Entitled “Brownnosing” Černý’s two giant statues depict men bent over with ladders leading to large holes in their backsides. Climb the ladders and look through the holes to watch a video which portrays former Czech President Vaclav Klaus and Milan Knížák (head of the National Gallery) spoon-feeding each other to the tune of the Queen hit song “We are the Champions”. The message behind the installation has been interpreted in many different ways.
Name: Quo Vadis, Location: Vlašská – German embassy
Photo by Leigh Woods
“Quo Vadis” (Latin for “Where are you going?”) is situated on Vlašská Street which divides Petřín Hill from Prague’s beautiful Malá Strana Area. After a short walk up from Šporkova bus stop, you‘ll reach the German embassy where peeking through the back fence will allow you to gaze upon a sculpted golden Trabant car, with four human legs replacing the wheels. Throughout much of the late 20th century, the Trabant was the most popular car in East Germany and is featured in the monument to commemorate the event in 1989, when 4000 East Germans were granted political asylum from the communist regime, after occupying the then West German embassy’s gardens. Many of the asylum seekers then headed to West Germany, leaving their Trabants behind.
Name: Hanging Out, Location: Na Perštýne 7, Staré Mesto – U Medvídků beer hall
Photo by Leigh Woods
Nestled deep within the passages of Prague’s old town area, “Hanging Out” is one of Černý’s eerier pieces that often go unnoticed to the unsuspecting tourist. Dangling one-handed from a pole attached to a rooftop, a life-sized statue of psychoanalyst Sigmund Freud overlooks wandering passersby. Created in 1996, the installation was perhaps designed to address the question of what role intellectuals will play in the new millennium.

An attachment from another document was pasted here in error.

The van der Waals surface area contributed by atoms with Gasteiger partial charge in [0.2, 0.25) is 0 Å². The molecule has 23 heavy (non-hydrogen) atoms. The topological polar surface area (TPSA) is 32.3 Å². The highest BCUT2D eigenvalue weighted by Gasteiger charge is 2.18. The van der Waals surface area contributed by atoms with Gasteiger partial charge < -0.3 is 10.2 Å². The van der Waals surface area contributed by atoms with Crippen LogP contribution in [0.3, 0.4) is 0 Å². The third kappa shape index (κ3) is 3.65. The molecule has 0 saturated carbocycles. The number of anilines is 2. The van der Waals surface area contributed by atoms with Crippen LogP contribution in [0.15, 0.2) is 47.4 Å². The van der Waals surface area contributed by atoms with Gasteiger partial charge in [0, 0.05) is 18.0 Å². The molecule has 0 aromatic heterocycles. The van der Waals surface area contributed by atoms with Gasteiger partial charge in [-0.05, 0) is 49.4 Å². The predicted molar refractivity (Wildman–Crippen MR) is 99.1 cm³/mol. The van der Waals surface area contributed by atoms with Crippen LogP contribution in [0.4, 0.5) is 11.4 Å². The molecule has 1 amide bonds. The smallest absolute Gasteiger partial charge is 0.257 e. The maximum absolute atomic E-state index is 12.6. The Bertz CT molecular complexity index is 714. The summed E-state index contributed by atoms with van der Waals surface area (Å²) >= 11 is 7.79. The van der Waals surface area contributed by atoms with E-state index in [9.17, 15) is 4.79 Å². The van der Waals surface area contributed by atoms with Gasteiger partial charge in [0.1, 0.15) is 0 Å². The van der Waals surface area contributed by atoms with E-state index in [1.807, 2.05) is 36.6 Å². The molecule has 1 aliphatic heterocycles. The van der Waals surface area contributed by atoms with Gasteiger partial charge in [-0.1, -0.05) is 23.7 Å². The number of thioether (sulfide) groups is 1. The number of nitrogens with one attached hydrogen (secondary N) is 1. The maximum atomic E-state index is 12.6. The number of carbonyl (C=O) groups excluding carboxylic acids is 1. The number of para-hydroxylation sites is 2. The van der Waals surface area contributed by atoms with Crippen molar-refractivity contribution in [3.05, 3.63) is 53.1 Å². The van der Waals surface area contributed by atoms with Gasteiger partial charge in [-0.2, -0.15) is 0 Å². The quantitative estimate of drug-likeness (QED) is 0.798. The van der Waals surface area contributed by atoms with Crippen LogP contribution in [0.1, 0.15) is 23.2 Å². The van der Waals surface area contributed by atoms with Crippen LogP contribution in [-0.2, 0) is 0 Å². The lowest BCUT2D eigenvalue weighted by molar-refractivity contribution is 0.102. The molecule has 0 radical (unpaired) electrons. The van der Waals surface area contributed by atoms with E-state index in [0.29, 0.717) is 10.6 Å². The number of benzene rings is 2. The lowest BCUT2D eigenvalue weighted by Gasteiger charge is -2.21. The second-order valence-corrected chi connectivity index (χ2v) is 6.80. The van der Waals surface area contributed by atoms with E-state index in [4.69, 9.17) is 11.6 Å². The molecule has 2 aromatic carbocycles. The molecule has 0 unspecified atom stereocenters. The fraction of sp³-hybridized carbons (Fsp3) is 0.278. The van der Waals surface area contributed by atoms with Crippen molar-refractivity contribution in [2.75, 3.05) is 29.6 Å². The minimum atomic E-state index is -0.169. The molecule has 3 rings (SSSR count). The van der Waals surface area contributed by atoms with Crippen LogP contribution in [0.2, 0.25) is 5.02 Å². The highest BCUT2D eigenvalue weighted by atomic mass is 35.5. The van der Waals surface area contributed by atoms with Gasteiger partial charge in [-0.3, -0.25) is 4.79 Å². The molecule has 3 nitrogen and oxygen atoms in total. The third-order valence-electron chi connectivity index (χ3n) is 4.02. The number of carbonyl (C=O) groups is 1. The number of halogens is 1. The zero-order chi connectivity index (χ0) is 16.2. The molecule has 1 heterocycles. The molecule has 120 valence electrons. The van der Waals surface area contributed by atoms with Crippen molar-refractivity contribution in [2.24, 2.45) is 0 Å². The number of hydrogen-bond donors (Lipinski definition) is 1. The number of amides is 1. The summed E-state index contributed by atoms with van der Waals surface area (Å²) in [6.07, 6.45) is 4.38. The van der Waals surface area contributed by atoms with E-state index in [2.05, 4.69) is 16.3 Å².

Name: Embryo, Location: Divadlo Na zábradlí
“Embryo” was installed at the theatre Na zábradlí in celebration of its 50 year anniversary. As the name of the piece suggests, it features a human foetus that appears to be stuck in a drainpipe. The sculpture is best viewed at night when LED lights built within the sculpture cause the embryo to become illuminated in the dark.
Name: Franz Kafka Monument, Location: Spálená 22
Standing closeby the Quadrio business centre, situated directly above Národní třída metro station is Černý’s enormous mirrored bust of Franz Kafka. The installation is comprised of 42 layers of rotating stainless steel which wonderfully depict Kafka’s tortured personality. The enormous 45 tonne sculpture complements another of the artist’s statues entitled “Metalmorphosis” which is located in Charlotte, North Carolina, USA.
Name: In Utero, Location: Dlouhá 12
Situated on a small traffic island just a short walk from Prague’s picturesque Old Town Square is Černý’s “In Utero” installation. The futuristic sculpture features a six-meter tall, stainless steel nude pregnant woman on her knees with her hands behind her head. Visitors can step inside the artwork to “experience” the womb.
Černý’s Sculpture Map
Illustration by Leigh Woods